Wednesday, March 15, 2017

8 Reflections on The Repeal Movement




Being a "blog with style and substance" it is absolutely imperative to me as a writer going forward to use my voice and this platform to address topical issues in our contemporary society. From day one it has been my intention to create a fresh new online magazine that mixes fashion and beauty with education and opinion writing. The purpose of this article is to provide empowering information and food for thought to readers with regards to The Repeal Movement, the civil rights issue of our generation. In the interest of fairness it is very important to include the disclaimer of firmly taking a pro-choice position on this issue, however this article has been written from as balanced of a perspective as possible. It has struck me when conversing with peers that a lot of confusion and indecision with regards to the moral dilemma of Repealing the Eight Amendment exists, especially amongst the younger generations in our society. To repeal or not to repeal - that is the question that we all need to reflect upon. 


1. What exactly is The Eight Amendment?

This article forms part of Bunreacht na hÉireann (The Irish Constitution) and outlines that "the State acknowledges the right to life of the unborn, and with due regard to the equal right to life of the mother, guarantees in its laws to respect.. defend and vindicate that right". The above article assigns equal rights to the unborn child and the mother meaning that abortion is outlawed in this country except for cases when a pregnant woman's life is at risk under the Protection of Life During Pregnancy Act 2013. Abortion is illegal in Ireland in the cases of rape, incest or fatal foetal abnormalities. This legislation means that the criminal penalty for a woman found to have had an abortion in Ireland when her life is not at risk is up to 14 years imprisonment.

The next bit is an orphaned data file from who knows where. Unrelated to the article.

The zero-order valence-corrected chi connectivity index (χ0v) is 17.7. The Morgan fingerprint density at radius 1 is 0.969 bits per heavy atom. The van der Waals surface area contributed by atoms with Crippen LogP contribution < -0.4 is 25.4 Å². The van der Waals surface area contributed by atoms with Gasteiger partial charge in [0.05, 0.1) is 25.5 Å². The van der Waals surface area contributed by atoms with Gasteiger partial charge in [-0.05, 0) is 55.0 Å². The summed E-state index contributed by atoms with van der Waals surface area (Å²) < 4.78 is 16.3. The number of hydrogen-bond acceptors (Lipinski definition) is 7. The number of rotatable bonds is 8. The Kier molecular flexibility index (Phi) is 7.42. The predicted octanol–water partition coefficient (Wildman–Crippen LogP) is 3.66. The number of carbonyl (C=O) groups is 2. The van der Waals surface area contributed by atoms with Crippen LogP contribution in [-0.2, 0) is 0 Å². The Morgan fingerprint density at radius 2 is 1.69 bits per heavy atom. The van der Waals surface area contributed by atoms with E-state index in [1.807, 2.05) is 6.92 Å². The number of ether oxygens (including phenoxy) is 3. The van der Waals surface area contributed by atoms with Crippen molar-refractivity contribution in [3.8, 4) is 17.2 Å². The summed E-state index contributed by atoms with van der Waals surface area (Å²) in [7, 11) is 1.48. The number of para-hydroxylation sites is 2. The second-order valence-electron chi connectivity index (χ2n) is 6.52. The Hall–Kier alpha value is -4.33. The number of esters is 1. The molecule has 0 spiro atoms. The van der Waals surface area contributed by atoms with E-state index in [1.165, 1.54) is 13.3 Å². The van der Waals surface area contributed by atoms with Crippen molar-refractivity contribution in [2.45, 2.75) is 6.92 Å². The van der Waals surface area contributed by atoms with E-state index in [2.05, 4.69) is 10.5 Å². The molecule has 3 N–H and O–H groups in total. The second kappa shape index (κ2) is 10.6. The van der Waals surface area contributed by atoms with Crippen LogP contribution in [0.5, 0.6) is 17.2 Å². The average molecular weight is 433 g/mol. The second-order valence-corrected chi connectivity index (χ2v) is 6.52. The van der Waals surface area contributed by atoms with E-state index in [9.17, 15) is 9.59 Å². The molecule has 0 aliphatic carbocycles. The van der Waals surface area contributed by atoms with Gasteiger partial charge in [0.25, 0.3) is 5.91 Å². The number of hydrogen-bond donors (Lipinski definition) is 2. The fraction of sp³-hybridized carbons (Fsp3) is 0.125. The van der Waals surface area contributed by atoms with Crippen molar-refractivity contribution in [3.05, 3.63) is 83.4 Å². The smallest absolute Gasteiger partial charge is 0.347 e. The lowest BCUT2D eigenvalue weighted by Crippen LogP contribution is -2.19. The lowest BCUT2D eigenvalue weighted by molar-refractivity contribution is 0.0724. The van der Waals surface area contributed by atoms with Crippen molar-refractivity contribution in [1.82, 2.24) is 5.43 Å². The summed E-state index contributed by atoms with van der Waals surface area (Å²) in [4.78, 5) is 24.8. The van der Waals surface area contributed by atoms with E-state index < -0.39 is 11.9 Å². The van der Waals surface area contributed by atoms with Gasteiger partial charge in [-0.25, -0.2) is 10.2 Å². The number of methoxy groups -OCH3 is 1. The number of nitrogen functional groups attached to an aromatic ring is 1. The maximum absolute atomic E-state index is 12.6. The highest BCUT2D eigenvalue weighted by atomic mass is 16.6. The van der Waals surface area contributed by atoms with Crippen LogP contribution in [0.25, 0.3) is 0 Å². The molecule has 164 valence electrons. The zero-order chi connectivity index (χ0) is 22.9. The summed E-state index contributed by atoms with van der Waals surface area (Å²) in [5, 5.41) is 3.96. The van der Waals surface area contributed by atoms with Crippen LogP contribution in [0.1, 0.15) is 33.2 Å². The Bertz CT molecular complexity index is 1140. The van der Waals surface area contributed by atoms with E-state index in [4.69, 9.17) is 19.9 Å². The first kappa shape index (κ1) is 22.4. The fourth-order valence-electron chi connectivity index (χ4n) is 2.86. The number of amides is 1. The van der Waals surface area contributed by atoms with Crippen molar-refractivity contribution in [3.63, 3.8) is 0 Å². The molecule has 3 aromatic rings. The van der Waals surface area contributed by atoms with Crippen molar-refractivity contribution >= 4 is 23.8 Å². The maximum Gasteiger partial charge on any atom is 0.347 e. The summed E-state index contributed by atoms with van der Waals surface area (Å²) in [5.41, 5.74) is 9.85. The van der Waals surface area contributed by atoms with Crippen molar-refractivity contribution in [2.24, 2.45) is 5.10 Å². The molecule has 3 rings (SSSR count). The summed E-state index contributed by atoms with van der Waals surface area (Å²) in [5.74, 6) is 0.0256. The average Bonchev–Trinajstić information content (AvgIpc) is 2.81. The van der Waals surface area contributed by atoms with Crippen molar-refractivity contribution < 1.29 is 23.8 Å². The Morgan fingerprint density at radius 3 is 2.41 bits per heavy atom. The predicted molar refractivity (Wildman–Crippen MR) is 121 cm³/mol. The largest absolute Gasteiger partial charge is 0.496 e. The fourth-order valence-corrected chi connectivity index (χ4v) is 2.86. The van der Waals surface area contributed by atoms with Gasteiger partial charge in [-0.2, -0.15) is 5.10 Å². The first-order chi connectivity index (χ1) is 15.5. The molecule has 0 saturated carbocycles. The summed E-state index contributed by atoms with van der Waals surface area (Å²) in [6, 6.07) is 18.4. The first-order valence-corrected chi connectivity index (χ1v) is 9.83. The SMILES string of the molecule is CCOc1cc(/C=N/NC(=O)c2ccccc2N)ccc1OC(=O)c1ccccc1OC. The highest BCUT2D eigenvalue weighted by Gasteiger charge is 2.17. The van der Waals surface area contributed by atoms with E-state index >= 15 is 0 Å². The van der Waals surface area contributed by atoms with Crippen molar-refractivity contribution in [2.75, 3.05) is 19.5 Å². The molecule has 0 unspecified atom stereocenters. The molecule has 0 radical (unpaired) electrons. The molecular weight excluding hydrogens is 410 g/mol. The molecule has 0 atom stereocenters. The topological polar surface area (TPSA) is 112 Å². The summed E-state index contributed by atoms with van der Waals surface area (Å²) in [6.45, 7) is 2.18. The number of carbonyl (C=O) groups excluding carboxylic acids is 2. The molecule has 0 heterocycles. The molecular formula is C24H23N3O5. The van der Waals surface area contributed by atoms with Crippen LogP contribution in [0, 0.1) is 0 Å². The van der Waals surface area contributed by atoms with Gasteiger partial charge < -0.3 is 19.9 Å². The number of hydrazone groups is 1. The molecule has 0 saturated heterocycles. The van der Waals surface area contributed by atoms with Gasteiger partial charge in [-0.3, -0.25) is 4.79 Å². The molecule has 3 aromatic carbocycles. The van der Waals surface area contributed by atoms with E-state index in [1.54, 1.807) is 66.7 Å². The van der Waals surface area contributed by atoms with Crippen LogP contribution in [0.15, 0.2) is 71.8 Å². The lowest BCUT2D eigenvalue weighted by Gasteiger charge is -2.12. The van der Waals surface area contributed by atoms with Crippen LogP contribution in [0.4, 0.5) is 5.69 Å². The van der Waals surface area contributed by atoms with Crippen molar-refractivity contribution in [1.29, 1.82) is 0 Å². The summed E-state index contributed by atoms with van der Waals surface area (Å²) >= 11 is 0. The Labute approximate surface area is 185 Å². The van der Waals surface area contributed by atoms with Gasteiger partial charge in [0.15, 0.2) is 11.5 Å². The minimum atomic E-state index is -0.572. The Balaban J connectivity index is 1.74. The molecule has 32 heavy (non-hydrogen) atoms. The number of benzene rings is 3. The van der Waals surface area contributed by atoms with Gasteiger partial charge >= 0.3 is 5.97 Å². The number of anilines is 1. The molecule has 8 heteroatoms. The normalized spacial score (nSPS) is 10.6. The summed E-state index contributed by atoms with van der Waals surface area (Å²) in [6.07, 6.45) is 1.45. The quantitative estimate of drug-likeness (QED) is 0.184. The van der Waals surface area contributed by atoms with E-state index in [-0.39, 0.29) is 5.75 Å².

2. Why was The Eight Amendment introduced?

This Amendment was passed by referendum in 1983 to grant rights to the unborn and lock a constitutional ban against abortion into Irish law. The result was viewed as an opposition to the status quo in Europe at the time where other countries were legislating for abortion rights for women. One must remember the undeniably powerful influence held by the Catholic Church during this period of Irish history and question whether their stance on moral issues contributed to creating such a highly conservative society. However, we cannot deny that Ireland has modernised completely in this past century. We live in a wonderfully diverse and multi-cultural society and with the passing of the Same-Sex Marriage Referendum in 2015 our image of family has revolutionised full circle. Yet, we are still waiting on our government to call a referendum to let our democracy decide whether to Repeal or not to Repeal the 8th Amendment as it stands in present day 2017.